The constitution bars discrimination based on caste, and laws set aside quotas in education and jobs for lower castes. However, evidence suggested that members of so-called scheduled castes and scheduled tribes, as well as religious and ethnic minorities, continued to routinely face unofficial discrimination. The worst abuse is faced by the 160 million dalits, or untouchables, who are often denied access to land, abused by landlords and police, and forced to work in miserable conditions. Religious freedom continued to be generally respected, but violence against religious minorities remained a problem. Attacks on Christians have increased since the BJP came to power in 1998. The Delhi-based United Christian Forum for Human Rights gave evidence in June of at least 35 anti-Christian incidents since the beginning of the year, including recent bomb attacks on four churches in three states and the murder of a Roman Catholic priest. Local media and some members of the sangh parivar, an umbrella organization of Hindu nationalist groups including the BJP, promote anti-Christian propaganda. New York-based Human Rights Watch said in March that the BJP and its allies have mandated Hindu prayers in certain state-sponsored schools and the revision of history books to include negative portrayals of Muslims and Christians.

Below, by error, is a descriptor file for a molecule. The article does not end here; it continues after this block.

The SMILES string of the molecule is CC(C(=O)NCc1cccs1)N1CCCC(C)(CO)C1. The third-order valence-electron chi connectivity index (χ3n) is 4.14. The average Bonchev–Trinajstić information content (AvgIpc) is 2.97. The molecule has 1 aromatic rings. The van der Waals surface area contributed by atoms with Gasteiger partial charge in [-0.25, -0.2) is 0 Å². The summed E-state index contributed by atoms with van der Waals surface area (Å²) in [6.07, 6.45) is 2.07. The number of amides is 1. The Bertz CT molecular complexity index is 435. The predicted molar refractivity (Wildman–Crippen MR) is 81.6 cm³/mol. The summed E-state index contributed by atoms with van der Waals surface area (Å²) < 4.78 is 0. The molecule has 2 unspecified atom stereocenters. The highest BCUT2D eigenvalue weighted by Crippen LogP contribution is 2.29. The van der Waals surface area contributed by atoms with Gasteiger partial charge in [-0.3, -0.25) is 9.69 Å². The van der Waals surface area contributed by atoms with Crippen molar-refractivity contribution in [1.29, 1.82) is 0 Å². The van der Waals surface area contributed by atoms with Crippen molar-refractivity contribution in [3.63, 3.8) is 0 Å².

Major cities each have thousands of street children, many of whom work in the informal sector. UNICEF estimates that overall there are up to 60 million child laborers in India. Many work in hazardous conditions, and several million are bonded laborers. According to the Far Eastern Economic Review, only about 16 million of India’s 340 million workers are unionized. However, unionized workers wield disproportionate political and economic influence because they are concentrated in key industries including power, banking, and railways. Workers regularly exercised their rights to bargain collectively and strike. However, authorities forcibly broke up a major strike in Uttar Pradesh in January.

In the fall, the worst flooding in 22 years in West Bengal killed at least 1,000 people. Residents of the eastern state of Orissa continued to deal with the aftereffects of a powerful cyclone and subsequent flooding in 1999 that had left millions homeless and killed more than 10,000 people.

Economic reforms continue to devolve power to the states. However, there has been a widening gap in per capita income between the few states like Andhra Pradesh that have significantly liberalized their economies and attracted investment, and poorer states including Bihar and Uttar Pradesh, which together hold roughly one-quarter of India’s population.

2001 Scores



Freedom Rating

(1 = best, 7 = worst)

Civil Liberties

(1 = best, 7 = worst)

Political Rights

(1 = best, 7 = worst)